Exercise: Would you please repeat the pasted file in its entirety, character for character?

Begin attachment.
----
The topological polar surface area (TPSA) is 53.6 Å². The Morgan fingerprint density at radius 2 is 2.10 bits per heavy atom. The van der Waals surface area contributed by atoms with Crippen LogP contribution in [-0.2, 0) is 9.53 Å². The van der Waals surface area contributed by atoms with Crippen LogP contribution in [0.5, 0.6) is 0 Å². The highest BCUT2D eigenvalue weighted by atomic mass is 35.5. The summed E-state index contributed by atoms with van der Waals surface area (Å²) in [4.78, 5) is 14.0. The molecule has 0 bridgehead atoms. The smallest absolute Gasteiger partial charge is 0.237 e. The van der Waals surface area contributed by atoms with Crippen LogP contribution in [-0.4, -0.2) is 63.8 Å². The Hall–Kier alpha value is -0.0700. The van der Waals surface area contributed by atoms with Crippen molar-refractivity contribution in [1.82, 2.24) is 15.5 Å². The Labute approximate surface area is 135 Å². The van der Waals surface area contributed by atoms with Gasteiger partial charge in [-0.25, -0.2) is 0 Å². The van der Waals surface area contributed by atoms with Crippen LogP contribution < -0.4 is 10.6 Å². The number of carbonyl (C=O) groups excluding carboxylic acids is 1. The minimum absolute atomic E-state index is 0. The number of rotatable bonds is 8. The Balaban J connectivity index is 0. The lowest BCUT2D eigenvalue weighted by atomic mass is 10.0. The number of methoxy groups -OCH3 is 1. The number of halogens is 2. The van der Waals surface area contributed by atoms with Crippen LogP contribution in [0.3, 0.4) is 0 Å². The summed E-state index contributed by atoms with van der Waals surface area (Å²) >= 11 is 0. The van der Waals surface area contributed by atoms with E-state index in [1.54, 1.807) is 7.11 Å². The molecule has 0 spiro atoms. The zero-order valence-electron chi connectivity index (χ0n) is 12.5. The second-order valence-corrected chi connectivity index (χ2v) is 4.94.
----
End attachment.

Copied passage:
The topological polar surface area (TPSA) is 53.6 Å². The Morgan fingerprint density at radius 2 is 2.10 bits per heavy atom. The van der Waals surface area contributed by atoms with Crippen LogP contribution in [-0.2, 0) is 9.53 Å². The van der Waals surface area contributed by atoms with Crippen LogP contribution in [0.5, 0.6) is 0 Å². The highest BCUT2D eigenvalue weighted by atomic mass is 35.5. The summed E-state index contributed by atoms with van der Waals surface area (Å²) in [4.78, 5) is 14.0. The molecule has 0 bridgehead atoms. The smallest absolute Gasteiger partial charge is 0.237 e. The van der Waals surface area contributed by atoms with Crippen LogP contribution in [-0.4, -0.2) is 63.8 Å². The Hall–Kier alpha value is -0.0700. The van der Waals surface area contributed by atoms with Crippen molar-refractivity contribution in [1.82, 2.24) is 15.5 Å². The Labute approximate surface area is 135 Å². The van der Waals surface area contributed by atoms with Gasteiger partial charge in [-0.25, -0.2) is 0 Å². The van der Waals surface area contributed by atoms with Crippen LogP contribution < -0.4 is 10.6 Å². The number of carbonyl (C=O) groups excluding carboxylic acids is 1. The minimum absolute atomic E-state index is 0. The number of rotatable bonds is 8. The Balaban J connectivity index is 0. The lowest BCUT2D eigenvalue weighted by atomic mass is 10.0. The number of methoxy groups -OCH3 is 1. The number of halogens is 2. The van der Waals surface area contributed by atoms with Crippen LogP contribution in [0.3, 0.4) is 0 Å². The summed E-state index contributed by atoms with van der Waals surface area (Å²) >= 11 is 0. The van der Waals surface area contributed by atoms with E-state index in [1.54, 1.807) is 7.11 Å². The molecule has 0 spiro atoms. The zero-order valence-electron chi connectivity index (χ0n) is 12.5. The second-order valence-corrected chi connectivity index (χ2v) is 4.94.